bitquill interview

Recently, I did an email interview with Devir Kahan over at BitQuill. It just got posted, and he asked some great questions. I think it’s a fun read, go check it out!

Update: BitQuill was taken offline, so here is a copy of the content of the interview seen there:

Who are you, what do you do, etc.?

My name is Chuck Skoda and my business card says #developer. I know that’s not very specific, but it’s accurate. I’ve developed video games, apps, and more recently websites and services. I’m a semi-retired amateur photographer. I’m a blogger when I feel like I have something to say, especially if I don’t think anyone else is saying it. When I’m not working, my wife and I are usually enjoying or working on our home, or playing with our niece and nephews.

What tools do you use to get your job done? Software, hardware, etc.

Day to day, I’m mostly using Sublime Text, Xcode, Google, Git, a MacBook Pro, MacBook Air, and my iPhone. I use a lot of Apple’s standard apps, and some web apps too. Believe it or not, I often write for Technochocolate with the WordPress Dashboard. This list seems a little short, but there is so much software out there that I’ve gotten tired of trying every new app that rounds the blogging circuit.

Let’s talk Technochocolate. What’s the story behind that name? And, of course, your blog as a whole? Why did you first start it and how do you think things have changed since your first post?

Well, the name comes from an old Strong Bad Email from the sadly-stale Homestar Runner. If you aren’t familiar, it’s a great place to waste a few hours (beware: requires Flash). I emailed the guys to ask if I could use the name, but I never got a response. So, here’s to hoping they’re cool with it, or never even notice.

My blog started as a personal journal of sorts around fall 2002 to keep my family up to date when I moved to Seattle for college. It morphed into what it is today over that long stretch of years. Now it’s mostly an outlet for me when I want to write.

It became “Technochocolate” the day the original iPad came out. I was already writing mostly about technology at that point, and the name has “tech” right in there. Also, my wife likes chocolate. Anyways, rather then spend more time thinking of a better name, I actually wanted to work on implementing a brand for the site. The name continues to grow on me, so it’s probably not going anywhere.

I have to ask: Why do you hate capitalized words?

Hate isn’t quite the word for it, but I do think capital letters are harsh and rigid. I mean, they used to be cut into stone. They just give off a mechanical feel that I find distasteful. I’ve chosen to render my blog and entry titles in lowercase just to make my site feel a little more human. It’s just the style I decided to go with; I’m not trying to force it on anybody. Outside of the site’s header I usually capitalize Technochocolate myself.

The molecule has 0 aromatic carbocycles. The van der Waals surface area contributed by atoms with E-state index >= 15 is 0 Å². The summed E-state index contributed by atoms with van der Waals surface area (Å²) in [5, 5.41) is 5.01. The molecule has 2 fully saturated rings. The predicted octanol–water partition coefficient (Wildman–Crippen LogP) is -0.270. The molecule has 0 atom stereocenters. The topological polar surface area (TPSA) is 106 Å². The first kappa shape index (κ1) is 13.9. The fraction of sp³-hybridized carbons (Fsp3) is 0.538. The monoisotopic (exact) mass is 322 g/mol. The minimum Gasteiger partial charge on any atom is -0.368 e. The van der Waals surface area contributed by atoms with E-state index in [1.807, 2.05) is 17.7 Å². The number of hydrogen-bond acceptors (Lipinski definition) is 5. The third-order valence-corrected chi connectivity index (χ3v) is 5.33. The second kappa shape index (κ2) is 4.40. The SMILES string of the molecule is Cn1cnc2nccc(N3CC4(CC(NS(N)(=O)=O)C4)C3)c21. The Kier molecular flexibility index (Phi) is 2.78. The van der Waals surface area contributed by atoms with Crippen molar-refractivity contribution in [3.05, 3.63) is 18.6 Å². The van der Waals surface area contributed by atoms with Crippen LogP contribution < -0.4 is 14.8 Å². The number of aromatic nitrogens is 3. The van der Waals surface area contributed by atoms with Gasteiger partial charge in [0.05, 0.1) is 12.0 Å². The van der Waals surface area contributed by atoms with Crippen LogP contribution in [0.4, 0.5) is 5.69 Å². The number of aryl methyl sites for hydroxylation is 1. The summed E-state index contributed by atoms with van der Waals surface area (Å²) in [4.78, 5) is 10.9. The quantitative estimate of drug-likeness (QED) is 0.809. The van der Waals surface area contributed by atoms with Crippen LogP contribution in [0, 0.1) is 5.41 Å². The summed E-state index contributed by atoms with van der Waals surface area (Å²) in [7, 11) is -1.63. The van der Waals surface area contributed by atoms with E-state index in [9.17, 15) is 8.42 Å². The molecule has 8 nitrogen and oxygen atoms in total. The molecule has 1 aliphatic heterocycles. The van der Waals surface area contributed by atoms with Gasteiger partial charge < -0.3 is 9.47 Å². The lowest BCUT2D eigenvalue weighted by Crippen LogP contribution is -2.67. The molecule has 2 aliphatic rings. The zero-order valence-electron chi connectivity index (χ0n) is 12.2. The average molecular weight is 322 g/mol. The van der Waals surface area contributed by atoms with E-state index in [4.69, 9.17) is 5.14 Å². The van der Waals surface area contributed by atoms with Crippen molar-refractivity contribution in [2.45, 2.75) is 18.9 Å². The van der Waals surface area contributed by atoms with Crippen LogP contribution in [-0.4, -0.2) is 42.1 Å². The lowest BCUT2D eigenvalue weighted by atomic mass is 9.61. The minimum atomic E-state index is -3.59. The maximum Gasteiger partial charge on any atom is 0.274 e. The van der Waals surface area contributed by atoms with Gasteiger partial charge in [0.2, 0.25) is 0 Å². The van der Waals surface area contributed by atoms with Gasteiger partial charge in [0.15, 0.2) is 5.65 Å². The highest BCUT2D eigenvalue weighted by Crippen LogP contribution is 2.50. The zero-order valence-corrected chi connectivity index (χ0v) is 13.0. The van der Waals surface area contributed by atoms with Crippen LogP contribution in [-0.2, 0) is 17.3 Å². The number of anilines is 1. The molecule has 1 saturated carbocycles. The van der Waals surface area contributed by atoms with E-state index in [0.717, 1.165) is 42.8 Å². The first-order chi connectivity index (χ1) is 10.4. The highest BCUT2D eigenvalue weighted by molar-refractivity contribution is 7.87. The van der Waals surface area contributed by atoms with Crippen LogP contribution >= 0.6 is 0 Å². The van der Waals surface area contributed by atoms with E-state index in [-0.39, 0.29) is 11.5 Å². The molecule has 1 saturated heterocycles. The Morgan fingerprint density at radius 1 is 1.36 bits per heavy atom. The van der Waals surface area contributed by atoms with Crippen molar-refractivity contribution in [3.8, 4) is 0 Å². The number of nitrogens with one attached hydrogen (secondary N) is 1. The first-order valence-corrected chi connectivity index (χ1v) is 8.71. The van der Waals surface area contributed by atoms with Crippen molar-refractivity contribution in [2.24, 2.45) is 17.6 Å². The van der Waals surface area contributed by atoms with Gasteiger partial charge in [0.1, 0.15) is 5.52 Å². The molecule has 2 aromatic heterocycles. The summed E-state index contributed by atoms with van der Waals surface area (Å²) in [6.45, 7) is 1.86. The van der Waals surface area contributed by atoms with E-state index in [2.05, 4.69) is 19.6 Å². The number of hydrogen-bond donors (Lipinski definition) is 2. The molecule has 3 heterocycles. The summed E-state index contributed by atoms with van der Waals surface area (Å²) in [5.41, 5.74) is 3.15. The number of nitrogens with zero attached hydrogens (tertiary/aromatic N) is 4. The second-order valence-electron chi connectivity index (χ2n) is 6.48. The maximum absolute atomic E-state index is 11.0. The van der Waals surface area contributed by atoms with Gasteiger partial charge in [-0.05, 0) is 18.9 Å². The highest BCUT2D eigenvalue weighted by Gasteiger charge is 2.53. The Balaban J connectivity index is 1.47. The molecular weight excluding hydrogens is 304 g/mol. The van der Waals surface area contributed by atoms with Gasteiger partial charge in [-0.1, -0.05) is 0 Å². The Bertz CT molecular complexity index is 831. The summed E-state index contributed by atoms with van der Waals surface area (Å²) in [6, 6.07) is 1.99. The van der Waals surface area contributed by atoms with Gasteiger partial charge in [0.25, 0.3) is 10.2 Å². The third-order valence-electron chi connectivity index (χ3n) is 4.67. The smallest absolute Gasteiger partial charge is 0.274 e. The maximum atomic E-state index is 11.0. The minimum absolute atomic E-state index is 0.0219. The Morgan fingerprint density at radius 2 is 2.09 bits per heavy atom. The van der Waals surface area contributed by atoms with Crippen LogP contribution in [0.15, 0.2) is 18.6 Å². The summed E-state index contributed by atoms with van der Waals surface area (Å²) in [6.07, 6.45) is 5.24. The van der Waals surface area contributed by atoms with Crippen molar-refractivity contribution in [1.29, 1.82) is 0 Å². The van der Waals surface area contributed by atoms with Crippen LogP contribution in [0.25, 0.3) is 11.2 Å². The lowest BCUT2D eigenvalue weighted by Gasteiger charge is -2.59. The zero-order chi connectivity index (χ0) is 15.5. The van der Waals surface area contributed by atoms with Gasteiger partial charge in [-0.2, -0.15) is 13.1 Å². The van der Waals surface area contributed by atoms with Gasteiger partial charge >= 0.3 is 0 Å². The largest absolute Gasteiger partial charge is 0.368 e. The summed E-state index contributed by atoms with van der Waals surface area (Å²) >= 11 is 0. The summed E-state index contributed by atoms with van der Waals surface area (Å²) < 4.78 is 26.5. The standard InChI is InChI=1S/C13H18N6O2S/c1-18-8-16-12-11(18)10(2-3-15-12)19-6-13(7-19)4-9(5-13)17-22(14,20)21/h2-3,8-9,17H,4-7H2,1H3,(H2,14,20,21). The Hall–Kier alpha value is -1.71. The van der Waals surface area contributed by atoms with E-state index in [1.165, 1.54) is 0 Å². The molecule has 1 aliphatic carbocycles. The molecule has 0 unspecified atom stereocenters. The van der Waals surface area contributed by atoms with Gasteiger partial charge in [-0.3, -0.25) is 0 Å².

From my understanding, you program for both Tagboard and Sky Balloon. How did you end up at both of those places, and how do you delineate time between Tagboard, Sky Balloon, and Technochocolate?

Sky Balloon is a bit of a hobby for me and two of my good friends. A few years in, one of my partners at Sky Balloon co-founded Tagboard. For a while, I just knew it as a company trying to do something with hashtags. But over the course of hearing about it week after week, I really started to buy into what they were building, and they convinced me to come on board. We still build stuff as Sky Balloon on an almost weekly basis, but Tagboard is my full-time job.

Finding time for Technochocolate is hard. I once read Noah Stokes mention how a lot of his hilarious writing at the original came out of boredom while he was working for Palm. I’ve realized, much of what I’ve written has been motivated by boredom too. I can’t sit still too long, and if I’m not creatively satisfied at work, blog posts tend to start filling that void. Unfortunately for Technochocolate, that hasn’t been happening as much lately. I guess it’s a good sign for my professional life, but I do miss writing when I’m not doing it as much.

How did you first get into programming?

I grew up around computers. My Dad worked with them, and I was one of the first of my friends to have one at home. When I realized somewhere around age 9 that people programmed computers to do things, well that basically was all I needed to hear.